A diagnostic mammogram is used when there is a breast complaint or symptom, or when an abnormality has been discovered on a routine screening mammogram. Once someone has been diagnosed and treated for breast cancer, they may also be told to have a diagnostic mammogram annually for the first five years after their diagnosis. A diagnostic mammogram is a series of pictures used to evaluate the area of concern. This may involve pictures with special paddles or magnification to better examine the tissue. It may also require the additional step of performing an ultrasound for a complete evaluation. The radiologist will speak to you directly about the findings and recommendations. A biopsy may be required if there is something still of concern.
An ultrasound is a painless test where you will be comfortably lying on your back, and the technician in will rub a handheld probe covered in gel over your breast. Biopsies frequently can be done under the guidance of breast ultrasound.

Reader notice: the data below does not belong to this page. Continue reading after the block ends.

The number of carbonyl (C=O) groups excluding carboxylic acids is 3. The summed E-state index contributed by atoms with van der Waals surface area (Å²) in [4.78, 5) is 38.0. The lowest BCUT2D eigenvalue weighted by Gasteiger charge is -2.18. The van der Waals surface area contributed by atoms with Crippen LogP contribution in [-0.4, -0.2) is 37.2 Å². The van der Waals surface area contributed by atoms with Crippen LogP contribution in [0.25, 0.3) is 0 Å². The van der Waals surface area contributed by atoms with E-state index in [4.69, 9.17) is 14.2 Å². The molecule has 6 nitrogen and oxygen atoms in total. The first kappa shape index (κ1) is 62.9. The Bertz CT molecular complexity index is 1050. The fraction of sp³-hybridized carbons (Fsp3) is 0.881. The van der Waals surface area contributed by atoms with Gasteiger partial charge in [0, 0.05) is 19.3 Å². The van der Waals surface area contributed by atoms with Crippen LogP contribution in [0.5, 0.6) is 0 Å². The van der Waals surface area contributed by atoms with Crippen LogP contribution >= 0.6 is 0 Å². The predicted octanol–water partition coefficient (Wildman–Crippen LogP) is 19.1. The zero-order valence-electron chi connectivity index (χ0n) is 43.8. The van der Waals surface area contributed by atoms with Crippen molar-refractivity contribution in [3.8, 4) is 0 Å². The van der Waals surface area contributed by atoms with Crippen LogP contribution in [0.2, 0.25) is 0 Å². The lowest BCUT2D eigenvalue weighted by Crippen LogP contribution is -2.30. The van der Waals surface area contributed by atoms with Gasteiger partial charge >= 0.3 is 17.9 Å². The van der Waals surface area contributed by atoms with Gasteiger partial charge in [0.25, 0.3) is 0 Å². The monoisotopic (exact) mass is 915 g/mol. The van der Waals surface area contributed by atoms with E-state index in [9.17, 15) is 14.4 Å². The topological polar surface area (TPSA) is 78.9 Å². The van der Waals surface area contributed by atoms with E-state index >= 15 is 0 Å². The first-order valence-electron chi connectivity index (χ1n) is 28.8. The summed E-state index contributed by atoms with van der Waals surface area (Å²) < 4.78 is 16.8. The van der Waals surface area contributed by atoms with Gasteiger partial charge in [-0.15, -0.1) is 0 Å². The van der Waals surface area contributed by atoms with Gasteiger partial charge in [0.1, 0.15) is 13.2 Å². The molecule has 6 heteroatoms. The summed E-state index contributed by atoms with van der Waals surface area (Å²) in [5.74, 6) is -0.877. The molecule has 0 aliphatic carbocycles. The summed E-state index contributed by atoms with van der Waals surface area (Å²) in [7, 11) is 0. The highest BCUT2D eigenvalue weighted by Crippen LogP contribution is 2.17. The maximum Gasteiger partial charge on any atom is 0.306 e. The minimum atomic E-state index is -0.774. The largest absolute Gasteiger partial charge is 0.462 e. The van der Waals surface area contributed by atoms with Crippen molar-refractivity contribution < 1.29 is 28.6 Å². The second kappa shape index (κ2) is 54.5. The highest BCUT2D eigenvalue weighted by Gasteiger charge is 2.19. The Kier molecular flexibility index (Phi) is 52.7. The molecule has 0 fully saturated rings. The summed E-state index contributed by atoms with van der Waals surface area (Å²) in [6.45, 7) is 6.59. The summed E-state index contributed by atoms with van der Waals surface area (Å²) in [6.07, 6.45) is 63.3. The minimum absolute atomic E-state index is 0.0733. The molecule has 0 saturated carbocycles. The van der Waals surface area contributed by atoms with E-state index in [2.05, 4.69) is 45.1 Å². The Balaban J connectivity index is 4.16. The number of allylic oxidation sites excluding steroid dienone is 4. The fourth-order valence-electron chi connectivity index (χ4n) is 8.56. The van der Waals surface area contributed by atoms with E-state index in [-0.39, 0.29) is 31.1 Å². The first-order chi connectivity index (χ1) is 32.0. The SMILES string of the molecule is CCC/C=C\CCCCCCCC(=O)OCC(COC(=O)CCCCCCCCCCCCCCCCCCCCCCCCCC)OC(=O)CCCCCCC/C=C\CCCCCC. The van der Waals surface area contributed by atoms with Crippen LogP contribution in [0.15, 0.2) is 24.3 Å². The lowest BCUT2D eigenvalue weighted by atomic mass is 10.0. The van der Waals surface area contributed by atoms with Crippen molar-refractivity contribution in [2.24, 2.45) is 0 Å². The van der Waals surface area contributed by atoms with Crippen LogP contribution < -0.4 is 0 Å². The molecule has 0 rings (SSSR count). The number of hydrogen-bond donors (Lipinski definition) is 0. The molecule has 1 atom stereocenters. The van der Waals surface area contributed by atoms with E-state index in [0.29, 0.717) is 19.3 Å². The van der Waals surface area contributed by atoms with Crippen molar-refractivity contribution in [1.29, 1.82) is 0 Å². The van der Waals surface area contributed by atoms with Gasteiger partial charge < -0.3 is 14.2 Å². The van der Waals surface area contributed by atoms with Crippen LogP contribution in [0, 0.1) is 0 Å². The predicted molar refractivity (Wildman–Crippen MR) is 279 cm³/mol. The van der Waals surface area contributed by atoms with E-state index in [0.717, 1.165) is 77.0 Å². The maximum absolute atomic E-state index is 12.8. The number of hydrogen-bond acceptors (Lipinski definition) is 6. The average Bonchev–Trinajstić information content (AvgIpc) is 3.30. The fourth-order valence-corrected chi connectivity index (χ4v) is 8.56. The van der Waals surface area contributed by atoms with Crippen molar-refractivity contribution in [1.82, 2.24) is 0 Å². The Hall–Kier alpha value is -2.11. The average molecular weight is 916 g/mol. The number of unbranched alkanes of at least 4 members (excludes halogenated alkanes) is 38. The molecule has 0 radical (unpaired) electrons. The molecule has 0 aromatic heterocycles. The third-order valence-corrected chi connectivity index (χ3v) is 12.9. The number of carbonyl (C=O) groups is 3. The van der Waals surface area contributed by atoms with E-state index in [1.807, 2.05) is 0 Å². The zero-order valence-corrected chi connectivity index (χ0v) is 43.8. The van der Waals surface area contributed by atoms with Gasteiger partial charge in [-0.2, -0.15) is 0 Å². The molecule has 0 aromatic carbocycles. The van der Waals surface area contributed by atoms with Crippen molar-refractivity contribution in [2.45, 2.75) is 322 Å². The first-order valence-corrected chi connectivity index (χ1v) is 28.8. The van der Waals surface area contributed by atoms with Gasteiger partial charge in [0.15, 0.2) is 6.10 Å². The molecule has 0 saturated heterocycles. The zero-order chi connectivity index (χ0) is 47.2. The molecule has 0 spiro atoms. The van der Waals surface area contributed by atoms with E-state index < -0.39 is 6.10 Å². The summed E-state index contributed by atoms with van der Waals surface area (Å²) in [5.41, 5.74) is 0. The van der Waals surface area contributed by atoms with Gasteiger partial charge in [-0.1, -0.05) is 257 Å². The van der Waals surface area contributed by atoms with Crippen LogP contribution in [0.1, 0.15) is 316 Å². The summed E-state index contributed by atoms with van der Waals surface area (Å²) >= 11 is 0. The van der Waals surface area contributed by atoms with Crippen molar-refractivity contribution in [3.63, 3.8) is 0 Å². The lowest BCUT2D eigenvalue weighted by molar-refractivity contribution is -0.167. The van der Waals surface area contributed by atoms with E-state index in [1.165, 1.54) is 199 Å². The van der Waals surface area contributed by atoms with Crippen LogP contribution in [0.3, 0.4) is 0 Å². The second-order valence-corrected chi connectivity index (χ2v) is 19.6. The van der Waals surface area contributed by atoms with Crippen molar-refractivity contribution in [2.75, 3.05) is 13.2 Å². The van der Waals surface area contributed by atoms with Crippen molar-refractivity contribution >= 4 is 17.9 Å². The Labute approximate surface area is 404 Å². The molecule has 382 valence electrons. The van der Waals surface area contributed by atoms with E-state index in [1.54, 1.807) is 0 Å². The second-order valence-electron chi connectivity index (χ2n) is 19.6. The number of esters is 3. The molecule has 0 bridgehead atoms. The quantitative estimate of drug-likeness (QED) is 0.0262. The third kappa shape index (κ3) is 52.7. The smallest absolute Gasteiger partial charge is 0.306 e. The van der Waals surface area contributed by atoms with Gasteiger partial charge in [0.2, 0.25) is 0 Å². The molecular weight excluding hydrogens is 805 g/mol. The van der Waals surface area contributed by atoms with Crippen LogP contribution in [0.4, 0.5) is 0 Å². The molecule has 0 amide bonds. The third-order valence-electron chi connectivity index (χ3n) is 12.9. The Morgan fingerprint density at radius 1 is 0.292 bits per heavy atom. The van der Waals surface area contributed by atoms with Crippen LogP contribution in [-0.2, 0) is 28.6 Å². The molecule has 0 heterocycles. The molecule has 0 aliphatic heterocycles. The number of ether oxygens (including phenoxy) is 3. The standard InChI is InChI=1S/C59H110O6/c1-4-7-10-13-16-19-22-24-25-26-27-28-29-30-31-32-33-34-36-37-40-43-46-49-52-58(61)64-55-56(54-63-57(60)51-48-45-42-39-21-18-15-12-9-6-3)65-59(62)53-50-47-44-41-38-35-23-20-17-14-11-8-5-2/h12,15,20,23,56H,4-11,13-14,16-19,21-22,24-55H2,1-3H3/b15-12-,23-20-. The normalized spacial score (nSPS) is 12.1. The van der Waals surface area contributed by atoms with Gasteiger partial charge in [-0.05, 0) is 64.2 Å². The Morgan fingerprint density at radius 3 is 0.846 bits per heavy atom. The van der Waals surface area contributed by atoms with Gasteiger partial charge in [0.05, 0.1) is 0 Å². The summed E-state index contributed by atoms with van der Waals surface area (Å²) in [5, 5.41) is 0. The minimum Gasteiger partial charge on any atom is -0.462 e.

Screening breast ultrasound can be a useful backup tool in evaluating dense breast tissue. Dense breast tissue can result in poorer detection of cancers by mammography. In addition, it is now believed that dense breast tissue slightly increases a woman's risk for developing breast cancer. For these reasons, additional imaging studies, such as ultrasound or MRI, may be indicated depending on your particular risk factors. In this case, all areas of both breasts will be evaluated with the sound wave probe. It is important to remember that there are pros and cons of this additional screening test. While ultrasound may detect cancers not found on mammography, it is possible that additional findings may require additional imaging follow-up or biopsy.
MRI (Magnetic Resonance Imaging)
Appropriate patients for high-risk screening by breast MRI include:
- Known BRCA mutation carriers or people with a first-degree family history of a BRCA 1-2 gene mutation.
- Strong family history (lifetime risk of >20-25 percent by BRCAPRO or similar risk assessment model).
- Prior chest wall radiation given between the ages of 10 to 30 years.